Is your fear of missing out hurting your returns?

If you demand a margin of safety, you're bound to miss a few big winners. [Bonus Video: Dan Ariely discusses FOMO]

You can miss out on hundreds of investing opportunities and still do well – but if you back too many duds, you’re sure to do poorly.

Yet in 2007, a Stanford University study found that what we fear most in investing isn’t the risk of loss, but the risk that we do worse than everyone else. We don’t fear being poor nearly as much as we fear being poor when those around us are rich – and that causes some very risky behaviour.

First, it means we’re particularly attracted to ‘lottery ticket’ stocks – pioneering biotechs, speculative miners, or ‘the next Apple’. We all love a good story, but as everyone gets on the bandwagon, prices rise and the stocks very often become overvalued.

Strangely though, the Stanford researchers found that even if investors recognise the stock is overpriced, their fear of diverging from the crowd and watching the stock continue to go up means they often refuse to sell.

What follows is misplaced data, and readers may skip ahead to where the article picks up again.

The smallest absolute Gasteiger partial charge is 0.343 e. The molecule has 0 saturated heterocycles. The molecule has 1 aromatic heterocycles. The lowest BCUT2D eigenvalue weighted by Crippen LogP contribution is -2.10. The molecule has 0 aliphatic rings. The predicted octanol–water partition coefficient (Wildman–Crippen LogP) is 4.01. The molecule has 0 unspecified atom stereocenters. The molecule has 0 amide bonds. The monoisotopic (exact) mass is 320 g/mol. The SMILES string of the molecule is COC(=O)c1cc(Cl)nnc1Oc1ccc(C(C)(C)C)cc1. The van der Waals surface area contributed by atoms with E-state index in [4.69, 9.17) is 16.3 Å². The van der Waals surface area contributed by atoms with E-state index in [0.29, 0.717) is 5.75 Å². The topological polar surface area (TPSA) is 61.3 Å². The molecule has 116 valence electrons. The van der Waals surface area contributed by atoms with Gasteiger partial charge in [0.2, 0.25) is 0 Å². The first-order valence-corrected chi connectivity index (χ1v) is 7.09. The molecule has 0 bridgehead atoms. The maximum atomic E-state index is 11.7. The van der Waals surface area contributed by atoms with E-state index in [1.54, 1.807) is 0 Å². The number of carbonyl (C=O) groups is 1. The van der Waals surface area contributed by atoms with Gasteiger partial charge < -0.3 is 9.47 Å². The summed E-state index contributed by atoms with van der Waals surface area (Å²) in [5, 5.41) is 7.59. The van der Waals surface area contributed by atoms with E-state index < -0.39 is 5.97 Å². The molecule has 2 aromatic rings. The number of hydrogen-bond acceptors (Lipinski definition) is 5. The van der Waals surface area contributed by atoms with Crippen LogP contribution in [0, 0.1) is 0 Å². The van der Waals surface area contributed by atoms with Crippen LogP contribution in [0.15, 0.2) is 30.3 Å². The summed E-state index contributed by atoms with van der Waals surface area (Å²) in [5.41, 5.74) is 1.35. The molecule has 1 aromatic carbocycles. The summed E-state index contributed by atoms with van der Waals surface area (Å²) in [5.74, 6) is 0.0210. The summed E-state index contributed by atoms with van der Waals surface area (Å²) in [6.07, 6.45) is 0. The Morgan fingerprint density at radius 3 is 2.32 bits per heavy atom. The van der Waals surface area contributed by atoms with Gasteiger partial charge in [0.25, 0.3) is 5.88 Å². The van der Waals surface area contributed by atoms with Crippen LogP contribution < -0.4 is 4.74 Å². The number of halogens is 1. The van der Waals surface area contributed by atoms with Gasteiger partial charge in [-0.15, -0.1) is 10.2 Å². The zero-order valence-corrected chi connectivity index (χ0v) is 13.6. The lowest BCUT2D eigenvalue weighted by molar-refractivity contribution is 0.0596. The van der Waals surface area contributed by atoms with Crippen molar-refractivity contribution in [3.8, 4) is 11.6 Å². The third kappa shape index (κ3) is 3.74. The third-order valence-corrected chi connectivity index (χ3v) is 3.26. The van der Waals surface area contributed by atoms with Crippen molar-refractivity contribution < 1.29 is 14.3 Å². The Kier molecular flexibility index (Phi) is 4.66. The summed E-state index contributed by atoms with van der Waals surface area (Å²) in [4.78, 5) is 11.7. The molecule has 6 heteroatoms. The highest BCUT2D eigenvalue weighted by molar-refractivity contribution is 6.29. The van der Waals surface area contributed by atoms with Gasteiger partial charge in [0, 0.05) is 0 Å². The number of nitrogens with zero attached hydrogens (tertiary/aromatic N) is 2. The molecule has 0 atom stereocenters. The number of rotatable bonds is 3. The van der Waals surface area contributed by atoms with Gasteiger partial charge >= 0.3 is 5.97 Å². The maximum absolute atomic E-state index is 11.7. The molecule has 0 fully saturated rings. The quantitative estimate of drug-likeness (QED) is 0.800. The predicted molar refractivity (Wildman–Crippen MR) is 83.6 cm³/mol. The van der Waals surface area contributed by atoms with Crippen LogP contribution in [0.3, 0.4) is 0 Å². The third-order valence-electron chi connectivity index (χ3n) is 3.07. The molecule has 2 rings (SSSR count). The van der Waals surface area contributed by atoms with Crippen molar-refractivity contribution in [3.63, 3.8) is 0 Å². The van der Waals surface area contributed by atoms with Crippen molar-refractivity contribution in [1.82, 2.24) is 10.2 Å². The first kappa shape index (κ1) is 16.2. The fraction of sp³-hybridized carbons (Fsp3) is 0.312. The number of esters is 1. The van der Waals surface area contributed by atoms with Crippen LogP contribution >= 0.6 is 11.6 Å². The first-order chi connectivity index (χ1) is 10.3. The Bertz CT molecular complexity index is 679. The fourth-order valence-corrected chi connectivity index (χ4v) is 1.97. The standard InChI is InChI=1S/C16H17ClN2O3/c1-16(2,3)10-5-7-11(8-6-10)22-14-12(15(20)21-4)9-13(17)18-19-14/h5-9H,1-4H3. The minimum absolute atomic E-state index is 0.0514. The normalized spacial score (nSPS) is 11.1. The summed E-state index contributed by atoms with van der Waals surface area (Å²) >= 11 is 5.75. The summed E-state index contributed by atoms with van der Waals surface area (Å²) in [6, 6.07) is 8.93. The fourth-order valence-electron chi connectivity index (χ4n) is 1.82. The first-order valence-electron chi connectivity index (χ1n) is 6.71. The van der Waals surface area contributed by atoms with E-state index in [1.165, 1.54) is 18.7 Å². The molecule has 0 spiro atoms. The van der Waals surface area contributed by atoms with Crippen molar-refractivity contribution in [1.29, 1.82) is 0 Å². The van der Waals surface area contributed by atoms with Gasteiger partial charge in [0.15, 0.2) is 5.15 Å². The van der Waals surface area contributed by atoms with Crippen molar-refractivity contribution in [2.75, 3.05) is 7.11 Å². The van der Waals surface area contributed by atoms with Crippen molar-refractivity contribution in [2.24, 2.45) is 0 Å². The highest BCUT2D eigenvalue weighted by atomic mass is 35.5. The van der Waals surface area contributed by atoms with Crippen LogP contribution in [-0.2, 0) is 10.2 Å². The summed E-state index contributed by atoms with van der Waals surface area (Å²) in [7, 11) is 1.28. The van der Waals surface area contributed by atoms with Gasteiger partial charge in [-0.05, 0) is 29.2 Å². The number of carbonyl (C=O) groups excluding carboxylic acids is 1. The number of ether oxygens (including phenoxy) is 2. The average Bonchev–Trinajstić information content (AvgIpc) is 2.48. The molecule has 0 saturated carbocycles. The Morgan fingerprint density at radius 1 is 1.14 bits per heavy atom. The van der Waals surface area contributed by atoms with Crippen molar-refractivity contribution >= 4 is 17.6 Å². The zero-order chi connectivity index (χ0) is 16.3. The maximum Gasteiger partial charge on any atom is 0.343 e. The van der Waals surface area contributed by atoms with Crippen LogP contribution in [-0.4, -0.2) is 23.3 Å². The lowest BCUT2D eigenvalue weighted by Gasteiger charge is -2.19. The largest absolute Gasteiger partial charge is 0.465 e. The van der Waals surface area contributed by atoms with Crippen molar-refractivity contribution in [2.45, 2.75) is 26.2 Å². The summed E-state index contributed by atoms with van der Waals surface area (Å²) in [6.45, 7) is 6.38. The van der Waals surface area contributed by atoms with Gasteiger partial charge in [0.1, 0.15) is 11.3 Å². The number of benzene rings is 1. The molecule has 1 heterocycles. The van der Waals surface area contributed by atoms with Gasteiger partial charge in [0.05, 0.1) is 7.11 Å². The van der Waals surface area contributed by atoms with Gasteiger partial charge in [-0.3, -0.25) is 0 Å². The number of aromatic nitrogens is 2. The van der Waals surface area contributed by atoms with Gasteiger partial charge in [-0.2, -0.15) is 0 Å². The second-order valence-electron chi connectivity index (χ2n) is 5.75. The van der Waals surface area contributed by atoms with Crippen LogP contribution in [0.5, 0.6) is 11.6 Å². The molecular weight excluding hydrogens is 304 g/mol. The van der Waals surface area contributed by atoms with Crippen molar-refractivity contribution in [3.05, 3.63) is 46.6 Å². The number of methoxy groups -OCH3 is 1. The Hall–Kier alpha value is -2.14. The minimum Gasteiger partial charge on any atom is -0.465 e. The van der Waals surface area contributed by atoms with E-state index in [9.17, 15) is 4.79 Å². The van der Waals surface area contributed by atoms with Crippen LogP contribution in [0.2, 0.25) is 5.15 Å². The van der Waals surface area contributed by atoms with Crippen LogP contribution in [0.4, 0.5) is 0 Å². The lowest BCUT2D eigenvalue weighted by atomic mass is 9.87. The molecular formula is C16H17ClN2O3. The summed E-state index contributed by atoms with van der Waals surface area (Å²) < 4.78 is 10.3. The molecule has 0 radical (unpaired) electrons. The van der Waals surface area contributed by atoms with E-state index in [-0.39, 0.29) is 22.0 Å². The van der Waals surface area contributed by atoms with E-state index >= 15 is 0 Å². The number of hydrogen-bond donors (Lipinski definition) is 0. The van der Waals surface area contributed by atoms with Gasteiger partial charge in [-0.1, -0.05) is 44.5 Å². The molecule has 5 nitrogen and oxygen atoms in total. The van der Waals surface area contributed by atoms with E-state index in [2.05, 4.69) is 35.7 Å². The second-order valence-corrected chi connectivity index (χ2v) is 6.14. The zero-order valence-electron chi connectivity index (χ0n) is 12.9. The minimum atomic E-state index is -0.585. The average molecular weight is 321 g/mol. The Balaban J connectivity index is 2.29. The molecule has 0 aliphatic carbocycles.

In late September, we recommended our members sell vitamin maker Blackmores on valuation grounds and, a couple of weeks later, that they sell The Reject Shop. Those stocks have since risen 33% and 24%, respectively. Ugh.

It’s not the first time we’ve been caught with our pants down in the short term, and it won’t be the last. But it doesn't worry us.

The truth is, if you insist on a margin of safety, you just won’t catch every winner. Blackmores could double in price from here but that doesn’t mean it was a mistake to sell it a month ago if you weren't being adequately compensated for the risk.

Our Buy recommendations have returned 14.1%pa on average over the past 15 years, outperforming the All Ordinaries Accumulation Index by 3.5%pa.

That record wasn’t built by picking winners alone; avoiding losses was just as important. And, to do that, you have to be ready to pass on the vast majority of stocks and accept that it may mean you miss a few big winners.

Missed opportunities are annoying, but they deserve to be celebrated. They’re a reminder that you have stringent investment criteria, and that will serve you far better over time than jumping on every bandwagon.   

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